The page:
Life is hard in Haiti

Posted  November 16, 2011 by Scott Bowers

One of the most  significant things that happened on this trip occurred in Callebasse as the  construction team was working pulling wire, trimming the temporary clinic, and  clearing rock for the new clinic. It had nothing to do with the frustrations of  construction but with the everyday difficulty of life in Haiti. A  fourteen-year-old boy approached Glen, one of our leaders from the Lord’s Gym  who was part of the Haiti construction team. The boy was distressed and asked  for help and his three other siblings (11 and two 9 year olds). His mother had  just died four days ago and they were hungry. He said his dad had died too, but  later we learned that he had abandoned the family. Two of our FOCAS board  members (trustees) who were with the team – hauling rocks no less – stepped in  to help. Our interpreter, Serge, found out that the kids were living with their  grandmother with no food in the house. From my experience in Haiti, tragedy and  survival are all too common. While Haiti makes the news due to natural  disasters like the earthquake and previous hurricanes, life itself is a  challenge. A parent dies or leaves. Children are abandoned, find an orphanage,  or possibly sold as a restavek (child slavery) if they are not fortunate enough  to be taken in by a grandparent or friend. We visited one orphanage for girls  that provided a safe home for 17 girls. These girls will have a chance. To  learn more about them go to and consider supporting the  orphanage. I know of the person who is behind it and he has a good reputation.  To learn more about the restavek problem go to The  people behind it are very reputable too. If you feel led to get involved I am  sure they would appreciate it. SB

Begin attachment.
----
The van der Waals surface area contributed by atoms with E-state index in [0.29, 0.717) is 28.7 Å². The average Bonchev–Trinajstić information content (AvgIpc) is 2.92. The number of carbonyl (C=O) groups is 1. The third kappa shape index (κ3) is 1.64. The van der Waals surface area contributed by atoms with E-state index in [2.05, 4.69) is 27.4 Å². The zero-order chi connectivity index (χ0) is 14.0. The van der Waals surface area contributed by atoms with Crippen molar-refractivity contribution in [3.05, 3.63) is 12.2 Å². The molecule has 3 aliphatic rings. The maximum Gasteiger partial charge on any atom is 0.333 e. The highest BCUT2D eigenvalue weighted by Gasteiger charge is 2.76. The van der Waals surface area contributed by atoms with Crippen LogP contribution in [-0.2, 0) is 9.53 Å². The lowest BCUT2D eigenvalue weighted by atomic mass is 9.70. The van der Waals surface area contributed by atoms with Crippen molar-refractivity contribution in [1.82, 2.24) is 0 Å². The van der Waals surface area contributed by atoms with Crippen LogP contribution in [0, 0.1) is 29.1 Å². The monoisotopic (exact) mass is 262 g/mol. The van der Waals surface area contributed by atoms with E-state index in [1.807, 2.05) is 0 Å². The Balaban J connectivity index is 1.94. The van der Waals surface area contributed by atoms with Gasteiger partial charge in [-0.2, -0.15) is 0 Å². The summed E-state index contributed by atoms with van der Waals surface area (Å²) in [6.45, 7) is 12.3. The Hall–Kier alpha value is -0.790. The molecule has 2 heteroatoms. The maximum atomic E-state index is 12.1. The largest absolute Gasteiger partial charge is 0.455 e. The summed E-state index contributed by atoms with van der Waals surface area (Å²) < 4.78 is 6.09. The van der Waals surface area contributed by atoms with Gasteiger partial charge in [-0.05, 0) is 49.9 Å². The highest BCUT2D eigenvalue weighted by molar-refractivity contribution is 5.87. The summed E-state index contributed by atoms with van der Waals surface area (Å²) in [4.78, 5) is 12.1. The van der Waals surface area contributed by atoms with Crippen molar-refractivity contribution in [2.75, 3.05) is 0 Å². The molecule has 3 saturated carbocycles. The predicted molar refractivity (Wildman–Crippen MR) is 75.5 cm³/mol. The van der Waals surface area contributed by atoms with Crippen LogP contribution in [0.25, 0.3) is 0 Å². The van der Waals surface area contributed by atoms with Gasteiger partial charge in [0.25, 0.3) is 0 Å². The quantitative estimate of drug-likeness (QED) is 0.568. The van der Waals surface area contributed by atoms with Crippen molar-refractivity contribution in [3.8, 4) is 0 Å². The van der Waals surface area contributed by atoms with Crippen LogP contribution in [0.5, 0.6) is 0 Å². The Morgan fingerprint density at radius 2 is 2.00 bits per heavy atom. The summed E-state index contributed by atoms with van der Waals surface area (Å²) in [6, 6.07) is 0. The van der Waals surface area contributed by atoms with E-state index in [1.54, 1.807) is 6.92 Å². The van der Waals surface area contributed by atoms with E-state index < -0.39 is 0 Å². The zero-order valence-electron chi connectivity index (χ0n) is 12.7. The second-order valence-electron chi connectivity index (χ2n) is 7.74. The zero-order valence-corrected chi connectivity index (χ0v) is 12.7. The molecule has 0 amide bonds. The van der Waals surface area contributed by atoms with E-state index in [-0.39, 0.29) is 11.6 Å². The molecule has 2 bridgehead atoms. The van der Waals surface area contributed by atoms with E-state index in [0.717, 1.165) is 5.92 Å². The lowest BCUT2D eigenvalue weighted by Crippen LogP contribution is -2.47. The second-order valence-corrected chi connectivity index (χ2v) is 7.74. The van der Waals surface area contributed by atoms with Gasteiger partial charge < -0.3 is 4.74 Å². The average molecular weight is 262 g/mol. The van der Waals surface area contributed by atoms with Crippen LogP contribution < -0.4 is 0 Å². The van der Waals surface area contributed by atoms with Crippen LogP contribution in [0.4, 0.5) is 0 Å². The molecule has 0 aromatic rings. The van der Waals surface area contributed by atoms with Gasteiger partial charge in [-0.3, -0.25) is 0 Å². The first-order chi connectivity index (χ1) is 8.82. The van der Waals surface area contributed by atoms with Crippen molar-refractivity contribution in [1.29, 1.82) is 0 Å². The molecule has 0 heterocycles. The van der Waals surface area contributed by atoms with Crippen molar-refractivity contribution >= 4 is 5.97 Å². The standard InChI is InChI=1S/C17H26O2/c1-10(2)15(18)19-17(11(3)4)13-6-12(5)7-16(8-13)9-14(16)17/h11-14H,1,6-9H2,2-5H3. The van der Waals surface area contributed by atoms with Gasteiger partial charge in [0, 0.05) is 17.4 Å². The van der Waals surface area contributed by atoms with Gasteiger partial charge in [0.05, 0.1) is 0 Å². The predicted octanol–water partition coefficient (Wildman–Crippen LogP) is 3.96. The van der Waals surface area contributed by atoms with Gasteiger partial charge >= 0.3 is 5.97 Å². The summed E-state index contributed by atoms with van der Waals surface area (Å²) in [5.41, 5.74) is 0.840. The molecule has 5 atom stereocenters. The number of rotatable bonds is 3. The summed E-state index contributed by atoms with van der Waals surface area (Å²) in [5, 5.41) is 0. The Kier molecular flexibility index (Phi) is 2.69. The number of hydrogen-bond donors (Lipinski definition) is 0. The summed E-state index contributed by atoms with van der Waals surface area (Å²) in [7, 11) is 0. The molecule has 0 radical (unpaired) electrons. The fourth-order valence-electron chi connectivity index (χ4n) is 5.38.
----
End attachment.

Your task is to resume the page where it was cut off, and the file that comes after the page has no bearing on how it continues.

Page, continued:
Haiti playground